Start a Fire Using a Flint Sparking Tool

Discussion in 'Survival Articles' started by survivalmonkey, Oct 22, 2006.

  1. survivalmonkey

    survivalmonkey Monkey+++

    Look toward the base of trees, under dead falls, etc. for the driest stuff you can find. Pine stumps are the best because frequently they will be so loaded with pitch that they will light even in wet conditions.

    If there is no dry stuff to be found, find a dead fall, dead branch, etc. and either split it open or hack at it until you have a section that is dry.

    As you are splitting this open, you will find ample opportunity to select relatively dry splinters and smaller sections of wood. Set this aside until later.

    Find a place that is sheltered from the wind/rain/etc. and shave bits from your dry section of wood. I like to start big and then work my way smaller.

    After you have developed some kindling, take the driest piece of wood you can find and scrape it perpendicular to the grain. What we are looking for here is soft, light fine wispy stuff

    Continue until you have a pile about as big around as a silver dollar and about 3/4 of an inch high. DO NOT SCRIMP AT THIS STAGE!

    Make a little Tepee with your other kindling. Move from small to large. At this point the small should be shavings, then toothpick sized pieces, all the way up to chop sticks.

    Make a little hole in one side of your pile and in front of that, put your little pile of downy tinder. Preferably, this will be on a piece of bark or something and it will be sheltered from the wind.

    Place the tip of your fire starter (Blast match, Swedish or BSA) just in front of your tinder pile and strike. Once it catches, push it quickly into the Tepee.

    Blow gently, and watch as blaze erupts.

    Note: Every time I have taught someone verbally how to build a fire like this, they nod and smile and look at me like I am an idiot. Then, I let them try it. I have NEVER had someone get it on the first try. Why? They are too lazy. They think that 30 seconds of prep should be enough. If it is wet out, I could see 10 minutes or more of prep.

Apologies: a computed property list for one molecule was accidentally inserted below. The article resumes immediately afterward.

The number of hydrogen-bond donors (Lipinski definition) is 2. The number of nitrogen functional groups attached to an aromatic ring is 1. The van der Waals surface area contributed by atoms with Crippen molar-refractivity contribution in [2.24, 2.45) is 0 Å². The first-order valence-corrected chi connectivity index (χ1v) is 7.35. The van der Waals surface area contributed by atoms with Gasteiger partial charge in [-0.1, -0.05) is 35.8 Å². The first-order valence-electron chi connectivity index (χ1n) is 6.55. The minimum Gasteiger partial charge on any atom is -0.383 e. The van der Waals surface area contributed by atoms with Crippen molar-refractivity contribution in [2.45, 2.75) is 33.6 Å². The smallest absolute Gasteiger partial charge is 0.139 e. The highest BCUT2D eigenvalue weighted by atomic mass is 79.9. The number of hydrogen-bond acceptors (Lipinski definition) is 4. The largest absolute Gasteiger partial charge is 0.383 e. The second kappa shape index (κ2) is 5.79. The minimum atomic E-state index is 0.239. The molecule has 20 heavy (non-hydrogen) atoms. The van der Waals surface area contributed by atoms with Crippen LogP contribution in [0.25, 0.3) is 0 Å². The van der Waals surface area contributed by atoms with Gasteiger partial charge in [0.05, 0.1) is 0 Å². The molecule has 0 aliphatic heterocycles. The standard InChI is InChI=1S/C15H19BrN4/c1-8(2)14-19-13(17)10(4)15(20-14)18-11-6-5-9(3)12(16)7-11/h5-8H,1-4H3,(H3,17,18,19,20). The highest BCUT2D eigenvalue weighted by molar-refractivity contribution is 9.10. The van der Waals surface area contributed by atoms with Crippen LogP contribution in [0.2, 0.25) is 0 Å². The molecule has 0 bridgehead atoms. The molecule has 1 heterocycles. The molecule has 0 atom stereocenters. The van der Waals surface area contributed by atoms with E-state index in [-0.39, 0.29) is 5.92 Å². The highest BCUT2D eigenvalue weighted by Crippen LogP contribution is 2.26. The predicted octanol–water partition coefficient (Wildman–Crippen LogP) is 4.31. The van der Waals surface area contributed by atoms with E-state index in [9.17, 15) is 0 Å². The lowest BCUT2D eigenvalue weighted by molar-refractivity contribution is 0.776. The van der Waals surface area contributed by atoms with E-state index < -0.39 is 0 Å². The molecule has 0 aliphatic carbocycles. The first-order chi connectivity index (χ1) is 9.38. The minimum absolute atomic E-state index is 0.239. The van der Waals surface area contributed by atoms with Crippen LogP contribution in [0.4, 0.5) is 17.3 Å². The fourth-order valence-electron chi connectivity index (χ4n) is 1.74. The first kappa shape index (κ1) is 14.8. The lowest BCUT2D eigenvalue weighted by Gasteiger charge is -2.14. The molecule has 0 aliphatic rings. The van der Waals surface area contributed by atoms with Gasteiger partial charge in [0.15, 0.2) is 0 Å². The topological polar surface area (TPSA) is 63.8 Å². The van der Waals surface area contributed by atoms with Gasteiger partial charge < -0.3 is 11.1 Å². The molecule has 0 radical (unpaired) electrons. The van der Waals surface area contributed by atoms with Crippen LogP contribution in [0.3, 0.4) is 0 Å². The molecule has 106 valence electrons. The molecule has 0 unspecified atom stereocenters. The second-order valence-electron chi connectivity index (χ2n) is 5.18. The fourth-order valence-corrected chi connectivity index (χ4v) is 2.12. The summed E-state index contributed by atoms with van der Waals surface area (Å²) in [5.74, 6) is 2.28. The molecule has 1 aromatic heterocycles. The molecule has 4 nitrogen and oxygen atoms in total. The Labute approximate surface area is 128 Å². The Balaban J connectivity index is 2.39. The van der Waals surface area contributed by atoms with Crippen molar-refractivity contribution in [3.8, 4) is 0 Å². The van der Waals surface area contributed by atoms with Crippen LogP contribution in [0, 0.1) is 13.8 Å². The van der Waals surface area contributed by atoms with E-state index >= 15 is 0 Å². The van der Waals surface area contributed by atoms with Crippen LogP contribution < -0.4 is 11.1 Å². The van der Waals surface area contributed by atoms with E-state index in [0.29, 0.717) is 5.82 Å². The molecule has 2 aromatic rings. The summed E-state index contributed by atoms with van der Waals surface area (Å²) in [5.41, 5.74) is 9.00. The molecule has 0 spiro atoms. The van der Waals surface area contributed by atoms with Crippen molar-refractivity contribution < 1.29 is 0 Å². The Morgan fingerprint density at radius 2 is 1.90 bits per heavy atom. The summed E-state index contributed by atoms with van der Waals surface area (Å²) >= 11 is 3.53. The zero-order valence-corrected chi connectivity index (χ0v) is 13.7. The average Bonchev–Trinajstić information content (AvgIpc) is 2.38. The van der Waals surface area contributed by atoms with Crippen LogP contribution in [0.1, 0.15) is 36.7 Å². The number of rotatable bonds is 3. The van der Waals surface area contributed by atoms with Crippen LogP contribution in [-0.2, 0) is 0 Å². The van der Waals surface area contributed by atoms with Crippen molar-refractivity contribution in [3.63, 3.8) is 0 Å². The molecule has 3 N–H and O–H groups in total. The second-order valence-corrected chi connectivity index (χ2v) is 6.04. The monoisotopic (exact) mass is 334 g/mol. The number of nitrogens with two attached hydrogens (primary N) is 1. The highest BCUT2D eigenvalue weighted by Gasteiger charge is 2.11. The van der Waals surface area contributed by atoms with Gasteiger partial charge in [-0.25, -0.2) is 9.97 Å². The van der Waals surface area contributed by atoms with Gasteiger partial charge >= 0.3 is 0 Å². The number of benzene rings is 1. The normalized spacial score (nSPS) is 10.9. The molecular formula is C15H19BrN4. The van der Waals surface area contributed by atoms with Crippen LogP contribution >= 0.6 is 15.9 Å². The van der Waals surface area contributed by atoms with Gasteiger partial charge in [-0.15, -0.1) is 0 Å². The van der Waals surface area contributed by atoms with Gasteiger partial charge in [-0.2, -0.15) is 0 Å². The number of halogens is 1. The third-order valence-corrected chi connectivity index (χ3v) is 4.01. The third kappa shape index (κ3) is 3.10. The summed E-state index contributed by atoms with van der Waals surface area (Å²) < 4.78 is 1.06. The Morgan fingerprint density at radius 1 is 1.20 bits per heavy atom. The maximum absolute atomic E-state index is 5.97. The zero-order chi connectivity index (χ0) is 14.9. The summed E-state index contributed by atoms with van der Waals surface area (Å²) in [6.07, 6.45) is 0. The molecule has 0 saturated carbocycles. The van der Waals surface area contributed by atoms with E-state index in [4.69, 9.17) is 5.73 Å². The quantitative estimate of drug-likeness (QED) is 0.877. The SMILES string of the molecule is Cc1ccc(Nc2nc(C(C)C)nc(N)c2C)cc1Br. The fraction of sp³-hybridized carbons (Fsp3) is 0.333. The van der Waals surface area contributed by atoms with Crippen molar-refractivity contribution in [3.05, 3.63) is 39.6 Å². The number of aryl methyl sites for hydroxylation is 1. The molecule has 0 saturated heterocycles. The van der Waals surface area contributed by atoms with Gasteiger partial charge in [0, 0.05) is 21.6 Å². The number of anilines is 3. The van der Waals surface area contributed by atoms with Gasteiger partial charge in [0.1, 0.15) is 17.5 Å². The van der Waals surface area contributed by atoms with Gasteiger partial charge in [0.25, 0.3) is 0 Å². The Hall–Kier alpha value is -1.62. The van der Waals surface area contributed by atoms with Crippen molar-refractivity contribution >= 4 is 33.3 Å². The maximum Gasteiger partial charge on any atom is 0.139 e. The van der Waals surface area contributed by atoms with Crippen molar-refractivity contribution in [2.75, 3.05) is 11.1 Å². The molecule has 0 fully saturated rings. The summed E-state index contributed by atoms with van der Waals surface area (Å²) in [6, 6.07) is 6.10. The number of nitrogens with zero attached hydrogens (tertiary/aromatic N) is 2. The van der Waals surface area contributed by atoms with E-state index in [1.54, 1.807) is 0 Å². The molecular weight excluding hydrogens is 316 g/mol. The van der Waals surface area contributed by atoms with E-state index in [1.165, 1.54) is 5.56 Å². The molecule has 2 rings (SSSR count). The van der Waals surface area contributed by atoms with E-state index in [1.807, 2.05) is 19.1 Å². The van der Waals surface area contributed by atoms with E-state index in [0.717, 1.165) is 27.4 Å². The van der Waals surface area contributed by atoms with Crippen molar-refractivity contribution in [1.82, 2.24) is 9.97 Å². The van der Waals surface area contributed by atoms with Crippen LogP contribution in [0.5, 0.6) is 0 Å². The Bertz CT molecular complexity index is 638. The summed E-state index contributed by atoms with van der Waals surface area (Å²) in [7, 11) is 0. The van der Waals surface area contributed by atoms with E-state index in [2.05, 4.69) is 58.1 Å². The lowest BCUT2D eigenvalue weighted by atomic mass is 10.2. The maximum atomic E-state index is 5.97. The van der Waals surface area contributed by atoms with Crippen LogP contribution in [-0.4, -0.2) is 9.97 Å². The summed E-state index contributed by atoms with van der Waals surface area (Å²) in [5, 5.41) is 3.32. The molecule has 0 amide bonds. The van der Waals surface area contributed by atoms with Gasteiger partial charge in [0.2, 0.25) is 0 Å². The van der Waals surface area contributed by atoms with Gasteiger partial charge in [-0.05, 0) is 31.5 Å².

Tip: If you are having a hard time getting that fine downy tinder, try holding your knife on a hard surface (spine down) and PULL the wood across the edge. This also will work well with the sparker if you are having trouble (knocking your tinder pile over, etc.)

    Tully Mars likes this.
  2. DMGoddess

    DMGoddess Monkey+++

    Thanks for the tutorial. I have one of the Swedish type, and the first couple of times I tried to start a fire, I had trouble getting a spark. After I got a spark, I had trouble getting the tinder to light. FYI, carrying a few tampons (yes, I know it's weird) would make it easier. I have no trouble getting a flame started in cotton from a tampon.
    Tully Mars likes this.
  3. Troy brownrigg

    Troy brownrigg How my next home will be constructed!

    In the winter time use a flint to start your fire place. Practice in perfect conditions.
    Tully Mars likes this.
  4. ghrit

    ghrit Bad company Administrator Founding Member

    That is indeed the plan for this week.
  5. DKR

    DKR Raconteur of the first stripe

    Place a piece of lamp wick 'under' sparking bar.

    Then you'll have a glowing wick, so - no hurry for starting your tinder on fire.

    Better than char cloth, as it isn't the least bit fragile....
  6. HK_User

    HK_User A Productive Monkey is a Happy Monkey

    Use an older wick that you have replaced from a lantern. The residual kerosene makes for a hot flame.
  7. vonslob

    vonslob Monkey++

    When you try to make spark with a ferro rod it helps if the striker is made of high carbon steel. I think that i throws off more and hotter sparks. I make char cloth using old blue jeans and i always carry cottonballs mixed with petroleum jelly. Pine moss (old mans beard) catches a spark well but it has to be really dry. If you use natural tinders the material have to prepared well if you want to catch a spark.
  8. Hanzo

    Hanzo Monkey+++

    I actually carry a short length in my wallet along with a brass Sparklite. But to me, the cotton filler cord (craft store) works way better. Especially if you get a 3/8 inch+ diameter one. Once you char it, it will take the smallest spark, even from flint and steel. And you will get a large very hot cherry like at the end of a cigar.
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